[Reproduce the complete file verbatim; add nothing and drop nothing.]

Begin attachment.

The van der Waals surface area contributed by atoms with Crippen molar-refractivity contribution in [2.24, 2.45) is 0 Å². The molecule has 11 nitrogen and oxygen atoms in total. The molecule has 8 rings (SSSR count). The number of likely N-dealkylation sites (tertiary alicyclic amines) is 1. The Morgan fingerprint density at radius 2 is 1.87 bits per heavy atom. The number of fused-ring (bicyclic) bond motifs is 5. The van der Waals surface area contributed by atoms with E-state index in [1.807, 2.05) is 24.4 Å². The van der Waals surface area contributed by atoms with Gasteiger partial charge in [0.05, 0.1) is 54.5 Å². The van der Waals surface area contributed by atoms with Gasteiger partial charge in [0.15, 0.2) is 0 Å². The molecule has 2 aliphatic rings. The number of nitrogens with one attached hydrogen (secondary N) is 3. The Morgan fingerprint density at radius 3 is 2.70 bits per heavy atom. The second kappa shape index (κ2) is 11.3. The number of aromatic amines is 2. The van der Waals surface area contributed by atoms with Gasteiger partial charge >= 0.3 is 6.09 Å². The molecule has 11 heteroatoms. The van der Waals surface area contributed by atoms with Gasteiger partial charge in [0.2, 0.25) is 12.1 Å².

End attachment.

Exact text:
The van der Waals surface area contributed by atoms with Crippen molar-refractivity contribution in [2.24, 2.45) is 0 Å². The molecule has 11 nitrogen and oxygen atoms in total. The molecule has 8 rings (SSSR count). The number of likely N-dealkylation sites (tertiary alicyclic amines) is 1. The Morgan fingerprint density at radius 2 is 1.87 bits per heavy atom. The number of fused-ring (bicyclic) bond motifs is 5. The van der Waals surface area contributed by atoms with E-state index in [1.807, 2.05) is 24.4 Å². The van der Waals surface area contributed by atoms with Gasteiger partial charge in [0.05, 0.1) is 54.5 Å². The van der Waals surface area contributed by atoms with Gasteiger partial charge in [0.15, 0.2) is 0 Å². The molecule has 2 aliphatic rings. The number of nitrogens with one attached hydrogen (secondary N) is 3. The Morgan fingerprint density at radius 3 is 2.70 bits per heavy atom. The second kappa shape index (κ2) is 11.3. The number of aromatic amines is 2. The van der Waals surface area contributed by atoms with Gasteiger partial charge >= 0.3 is 6.09 Å². The molecule has 11 heteroatoms. The van der Waals surface area contributed by atoms with Gasteiger partial charge in [0.2, 0.25) is 12.1 Å².